Litigation funder Therium has raised record new backing of £325m – just over a year after its previous highest raise of £200m – as demand for litigation and arbitration finance continues to grow.
Therium said the money was coming from three global institutional investors, including a sovereign wealth fund, and it expected to deploy the cash within two years.
Neil Purslow, co-founder and chief investment officer of Therium Capital Management, said: “The demand for our litigation and arbitration funding continues at pace across all of our jurisdictions.
“The benefits of funding are becoming increasingly widespread across the world; from claimants that would not otherwise have the capital to launch their claims, to the largest corporates that use funding to transform claims into financial assets.
“In line with this, we are seeing a steady rise of single case funding as well as litigation and arbitration financing across multiple dispute types.”
Therium recently opened an office in Australia to serve Asia-Pacific, and already has investment teams in the USA, Germany, Spain and Norway.
It is involved in several high-profile group actions, backing claims against the likes of Lloyds Banking Group, Volkswagen, Mastercard and Visa, and the Post Office, as well as a role in the truck cartel claim and TV presenter Noel Edmonds’ claim against Lloyds.
Last month, Therium launched a ground-breaking £1m fund to provide not-for-profit litigation funding in order to facilitate access to justice, supported by former Lord Chancellor Lord Falconer.
Meanwhile, AIM-listed funder Litigation Capital Management (LCM) announced today that it has entered into a global cooperation agreement with Clyde & Co.
The London-headquartered firm operates across six continents through a network of 50 offices and over 400 partners.
LCM has agreed to make available “significant funding” for disputes regardless of geography or jurisdiction, although the initial focus is on the UK, Australia, Singapore, Hong Kong and the Middle East.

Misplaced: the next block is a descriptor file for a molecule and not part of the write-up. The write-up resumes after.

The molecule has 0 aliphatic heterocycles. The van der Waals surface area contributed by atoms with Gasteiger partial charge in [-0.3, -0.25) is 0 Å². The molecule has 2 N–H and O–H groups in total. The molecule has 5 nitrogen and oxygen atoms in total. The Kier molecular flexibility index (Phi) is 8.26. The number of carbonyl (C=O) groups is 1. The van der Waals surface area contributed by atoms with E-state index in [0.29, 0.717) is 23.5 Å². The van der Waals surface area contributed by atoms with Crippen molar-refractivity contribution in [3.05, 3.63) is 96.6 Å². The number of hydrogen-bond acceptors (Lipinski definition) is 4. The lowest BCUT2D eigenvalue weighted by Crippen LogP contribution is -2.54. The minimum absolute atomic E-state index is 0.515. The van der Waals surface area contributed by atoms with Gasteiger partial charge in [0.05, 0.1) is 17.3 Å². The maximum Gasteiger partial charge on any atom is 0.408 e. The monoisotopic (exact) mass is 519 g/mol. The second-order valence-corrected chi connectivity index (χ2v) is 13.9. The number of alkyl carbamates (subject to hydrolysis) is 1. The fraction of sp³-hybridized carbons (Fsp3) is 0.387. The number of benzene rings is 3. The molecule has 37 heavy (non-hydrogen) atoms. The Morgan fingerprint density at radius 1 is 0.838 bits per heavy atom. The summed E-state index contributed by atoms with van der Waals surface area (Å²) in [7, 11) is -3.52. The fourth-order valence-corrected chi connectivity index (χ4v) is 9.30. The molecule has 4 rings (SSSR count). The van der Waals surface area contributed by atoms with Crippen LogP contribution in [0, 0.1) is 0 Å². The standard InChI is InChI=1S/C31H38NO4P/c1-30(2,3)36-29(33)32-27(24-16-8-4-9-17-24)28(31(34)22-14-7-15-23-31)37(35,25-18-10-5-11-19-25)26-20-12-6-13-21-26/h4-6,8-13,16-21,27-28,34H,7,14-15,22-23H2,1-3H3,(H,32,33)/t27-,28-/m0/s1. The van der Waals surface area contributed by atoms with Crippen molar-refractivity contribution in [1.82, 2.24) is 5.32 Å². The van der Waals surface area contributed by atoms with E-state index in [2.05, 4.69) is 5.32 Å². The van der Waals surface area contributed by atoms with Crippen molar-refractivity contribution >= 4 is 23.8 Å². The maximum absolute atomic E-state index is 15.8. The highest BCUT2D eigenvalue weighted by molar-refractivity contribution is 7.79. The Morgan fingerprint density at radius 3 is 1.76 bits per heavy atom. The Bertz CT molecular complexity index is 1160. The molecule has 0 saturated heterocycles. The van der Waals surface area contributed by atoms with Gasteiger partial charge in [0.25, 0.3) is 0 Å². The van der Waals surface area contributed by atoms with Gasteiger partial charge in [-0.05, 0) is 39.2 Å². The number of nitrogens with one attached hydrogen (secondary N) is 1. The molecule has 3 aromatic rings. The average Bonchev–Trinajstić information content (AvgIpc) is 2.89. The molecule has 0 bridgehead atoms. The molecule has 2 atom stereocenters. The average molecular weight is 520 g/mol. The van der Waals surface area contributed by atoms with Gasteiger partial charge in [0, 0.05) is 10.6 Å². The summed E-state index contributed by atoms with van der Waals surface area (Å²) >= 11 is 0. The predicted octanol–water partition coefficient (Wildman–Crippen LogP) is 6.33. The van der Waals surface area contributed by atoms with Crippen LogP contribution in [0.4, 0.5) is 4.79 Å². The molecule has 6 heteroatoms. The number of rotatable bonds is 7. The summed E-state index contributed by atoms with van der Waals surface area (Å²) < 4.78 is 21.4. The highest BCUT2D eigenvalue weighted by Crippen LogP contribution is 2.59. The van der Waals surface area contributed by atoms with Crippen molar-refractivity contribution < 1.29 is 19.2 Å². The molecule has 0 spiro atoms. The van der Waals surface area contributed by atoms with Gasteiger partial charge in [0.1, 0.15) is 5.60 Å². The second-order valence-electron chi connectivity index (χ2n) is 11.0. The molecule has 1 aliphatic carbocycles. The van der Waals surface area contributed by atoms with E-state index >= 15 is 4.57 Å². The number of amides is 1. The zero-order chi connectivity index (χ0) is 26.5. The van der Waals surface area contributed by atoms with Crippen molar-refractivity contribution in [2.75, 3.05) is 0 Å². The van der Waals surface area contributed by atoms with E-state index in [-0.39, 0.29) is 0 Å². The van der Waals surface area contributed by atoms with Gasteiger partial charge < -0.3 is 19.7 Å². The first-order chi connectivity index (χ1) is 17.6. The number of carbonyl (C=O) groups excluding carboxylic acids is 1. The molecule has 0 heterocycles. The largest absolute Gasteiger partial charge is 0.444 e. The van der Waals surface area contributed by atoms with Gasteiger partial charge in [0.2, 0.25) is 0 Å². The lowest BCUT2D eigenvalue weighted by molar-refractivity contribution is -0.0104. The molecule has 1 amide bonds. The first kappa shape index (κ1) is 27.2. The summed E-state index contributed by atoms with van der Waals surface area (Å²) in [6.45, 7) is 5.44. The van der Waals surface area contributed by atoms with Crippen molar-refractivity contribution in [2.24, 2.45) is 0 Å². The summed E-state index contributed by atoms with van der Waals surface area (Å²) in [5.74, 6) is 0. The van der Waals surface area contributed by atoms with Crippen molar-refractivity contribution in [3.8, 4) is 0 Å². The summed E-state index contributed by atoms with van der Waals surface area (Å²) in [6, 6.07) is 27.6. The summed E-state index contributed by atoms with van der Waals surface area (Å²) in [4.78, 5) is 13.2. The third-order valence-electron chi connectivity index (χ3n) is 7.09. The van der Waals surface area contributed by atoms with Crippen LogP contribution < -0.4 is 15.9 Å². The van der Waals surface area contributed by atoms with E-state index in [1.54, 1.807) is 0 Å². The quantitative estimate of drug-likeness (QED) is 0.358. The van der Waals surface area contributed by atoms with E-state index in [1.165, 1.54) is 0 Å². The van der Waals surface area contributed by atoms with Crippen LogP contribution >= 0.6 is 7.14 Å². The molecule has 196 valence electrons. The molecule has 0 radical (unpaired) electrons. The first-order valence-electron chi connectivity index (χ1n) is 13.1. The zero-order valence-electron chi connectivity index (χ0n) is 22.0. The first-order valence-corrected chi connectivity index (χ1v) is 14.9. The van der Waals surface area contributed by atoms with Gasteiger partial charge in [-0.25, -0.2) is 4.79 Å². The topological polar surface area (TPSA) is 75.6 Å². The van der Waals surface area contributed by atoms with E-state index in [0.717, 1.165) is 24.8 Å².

Ben Knowles, partner and chair of Clyde & Co’s dispute resolution practices group, said: “Litigation funding has evolved from being a distressed purchase where funding is a necessity to being an active strategic choice across the disputes landscape.
“We have found that our clients are increasingly ready to talk to us about how dispute financing can help them manage disputes more effectively and reduce their financial exposure by moving risk from the balance sheet, whether they’re claimants or defendants.
“This arrangement gives us rapid access to capital and the ability to finance a range of work across our core sectors.”
LCM will also have a new non-executive chairman this week, when Jonathan Moulds take over. He was previously chief operating officer of Barclays PLC.
Also today, Woodsford Litigation Funding has opened an office in Tel-Aviv, the first of the big litigation funders to open an office in Israel.
It is looking to invest $20m in Israeli-sourced disputes in 2019/20 – around 10% of what Woodsford expects to commit globally in the year.
Yoav Navon, who was previously a consultant to Woodsford, has been named its director of litigation finance in Israel.
He said: “I can see the appetite for and understanding of the benefits funding offers is growing rapidly here. We are already funding a number of Israeli parties in high stakes litigation, and we see real potential for growth, particularly in intellectual property litigation and international arbitration.”
In other litigation funding news, Augusta has named James Foster as head of commercial and bilateral investment treaties arbitration. He joins from Gowling WLG, where he headed the Middle East arbitration and construction disputes practice.
Augusta has also opened an office in Toronto. Managing director Louis Young said: “We have been involved in the Canadian market for several years and we see Toronto as a logical first step in our growth plans for 2019.”
Finally, Vannin Capital has promoted Rosie Ioannou to UK regional managing director, giving her overall responsibility for its UK business.